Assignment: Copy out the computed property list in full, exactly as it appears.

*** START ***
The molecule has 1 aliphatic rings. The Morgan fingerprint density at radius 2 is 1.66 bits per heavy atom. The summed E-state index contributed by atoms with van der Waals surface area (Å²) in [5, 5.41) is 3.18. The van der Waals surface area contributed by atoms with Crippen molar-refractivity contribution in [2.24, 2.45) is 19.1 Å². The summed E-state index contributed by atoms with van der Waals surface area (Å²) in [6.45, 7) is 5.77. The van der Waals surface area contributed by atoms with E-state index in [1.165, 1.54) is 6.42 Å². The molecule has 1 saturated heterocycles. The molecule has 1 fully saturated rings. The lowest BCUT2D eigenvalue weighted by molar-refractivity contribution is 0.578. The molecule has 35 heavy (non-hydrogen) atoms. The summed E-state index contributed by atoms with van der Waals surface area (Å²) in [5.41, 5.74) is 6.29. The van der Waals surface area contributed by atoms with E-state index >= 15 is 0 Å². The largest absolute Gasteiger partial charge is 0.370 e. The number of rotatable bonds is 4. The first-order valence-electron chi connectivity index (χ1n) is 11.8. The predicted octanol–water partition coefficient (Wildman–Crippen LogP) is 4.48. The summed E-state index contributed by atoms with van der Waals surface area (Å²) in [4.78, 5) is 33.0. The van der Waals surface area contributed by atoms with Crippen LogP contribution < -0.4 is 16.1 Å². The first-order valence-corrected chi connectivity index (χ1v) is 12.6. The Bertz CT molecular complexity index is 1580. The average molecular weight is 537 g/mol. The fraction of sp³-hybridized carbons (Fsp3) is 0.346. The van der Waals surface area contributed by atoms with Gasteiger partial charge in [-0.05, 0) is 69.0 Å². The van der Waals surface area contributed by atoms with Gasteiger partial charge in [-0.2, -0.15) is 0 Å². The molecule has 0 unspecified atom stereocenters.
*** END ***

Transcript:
The molecule has 1 aliphatic rings. The Morgan fingerprint density at radius 2 is 1.66 bits per heavy atom. The summed E-state index contributed by atoms with van der Waals surface area (Å²) in [5, 5.41) is 3.18. The van der Waals surface area contributed by atoms with Crippen molar-refractivity contribution in [2.24, 2.45) is 19.1 Å². The summed E-state index contributed by atoms with van der Waals surface area (Å²) in [6.45, 7) is 5.77. The van der Waals surface area contributed by atoms with E-state index in [1.165, 1.54) is 6.42 Å². The molecule has 1 saturated heterocycles. The molecule has 1 fully saturated rings. The lowest BCUT2D eigenvalue weighted by molar-refractivity contribution is 0.578. The molecule has 35 heavy (non-hydrogen) atoms. The summed E-state index contributed by atoms with van der Waals surface area (Å²) in [5.41, 5.74) is 6.29. The van der Waals surface area contributed by atoms with E-state index >= 15 is 0 Å². The largest absolute Gasteiger partial charge is 0.370 e. The number of rotatable bonds is 4. The first-order valence-electron chi connectivity index (χ1n) is 11.8. The predicted octanol–water partition coefficient (Wildman–Crippen LogP) is 4.48. The summed E-state index contributed by atoms with van der Waals surface area (Å²) in [4.78, 5) is 33.0. The van der Waals surface area contributed by atoms with Crippen LogP contribution < -0.4 is 16.1 Å². The first-order valence-corrected chi connectivity index (χ1v) is 12.6. The Bertz CT molecular complexity index is 1580. The average molecular weight is 537 g/mol. The fraction of sp³-hybridized carbons (Fsp3) is 0.346. The van der Waals surface area contributed by atoms with Gasteiger partial charge in [-0.05, 0) is 69.0 Å². The van der Waals surface area contributed by atoms with Gasteiger partial charge in [-0.2, -0.15) is 0 Å². The molecule has 0 unspecified atom stereocenters.